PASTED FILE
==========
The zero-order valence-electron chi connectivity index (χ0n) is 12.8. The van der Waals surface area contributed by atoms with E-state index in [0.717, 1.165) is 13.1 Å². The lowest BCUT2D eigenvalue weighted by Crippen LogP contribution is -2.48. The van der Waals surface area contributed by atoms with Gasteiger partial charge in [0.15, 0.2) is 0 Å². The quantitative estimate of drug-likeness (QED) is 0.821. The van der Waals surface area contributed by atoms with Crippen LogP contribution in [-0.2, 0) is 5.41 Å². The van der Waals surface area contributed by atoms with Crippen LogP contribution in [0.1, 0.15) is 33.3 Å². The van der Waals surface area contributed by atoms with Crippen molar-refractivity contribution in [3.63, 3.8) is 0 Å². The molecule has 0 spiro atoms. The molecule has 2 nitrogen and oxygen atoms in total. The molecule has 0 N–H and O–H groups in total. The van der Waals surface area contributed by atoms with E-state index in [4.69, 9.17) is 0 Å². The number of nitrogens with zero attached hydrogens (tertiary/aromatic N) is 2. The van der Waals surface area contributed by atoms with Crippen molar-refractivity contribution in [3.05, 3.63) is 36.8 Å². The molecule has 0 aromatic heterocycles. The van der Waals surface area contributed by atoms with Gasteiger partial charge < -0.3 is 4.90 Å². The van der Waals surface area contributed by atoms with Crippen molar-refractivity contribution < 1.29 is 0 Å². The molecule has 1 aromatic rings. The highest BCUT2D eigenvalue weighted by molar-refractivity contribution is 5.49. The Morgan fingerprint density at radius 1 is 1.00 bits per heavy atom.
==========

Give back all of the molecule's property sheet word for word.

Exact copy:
The zero-order valence-electron chi connectivity index (χ0n) is 12.8. The van der Waals surface area contributed by atoms with E-state index in [0.717, 1.165) is 13.1 Å². The lowest BCUT2D eigenvalue weighted by Crippen LogP contribution is -2.48. The van der Waals surface area contributed by atoms with Gasteiger partial charge in [0.15, 0.2) is 0 Å². The quantitative estimate of drug-likeness (QED) is 0.821. The van der Waals surface area contributed by atoms with Crippen LogP contribution in [-0.2, 0) is 5.41 Å². The van der Waals surface area contributed by atoms with Crippen LogP contribution in [0.1, 0.15) is 33.3 Å². The van der Waals surface area contributed by atoms with Crippen molar-refractivity contribution in [3.63, 3.8) is 0 Å². The molecule has 0 spiro atoms. The molecule has 2 nitrogen and oxygen atoms in total. The molecule has 0 N–H and O–H groups in total. The van der Waals surface area contributed by atoms with E-state index in [4.69, 9.17) is 0 Å². The number of nitrogens with zero attached hydrogens (tertiary/aromatic N) is 2. The van der Waals surface area contributed by atoms with Crippen molar-refractivity contribution in [3.05, 3.63) is 36.8 Å². The molecule has 0 aromatic heterocycles. The van der Waals surface area contributed by atoms with Gasteiger partial charge < -0.3 is 4.90 Å². The van der Waals surface area contributed by atoms with Crippen molar-refractivity contribution < 1.29 is 0 Å². The molecule has 1 aromatic rings. The highest BCUT2D eigenvalue weighted by molar-refractivity contribution is 5.49. The Morgan fingerprint density at radius 1 is 1.00 bits per heavy atom.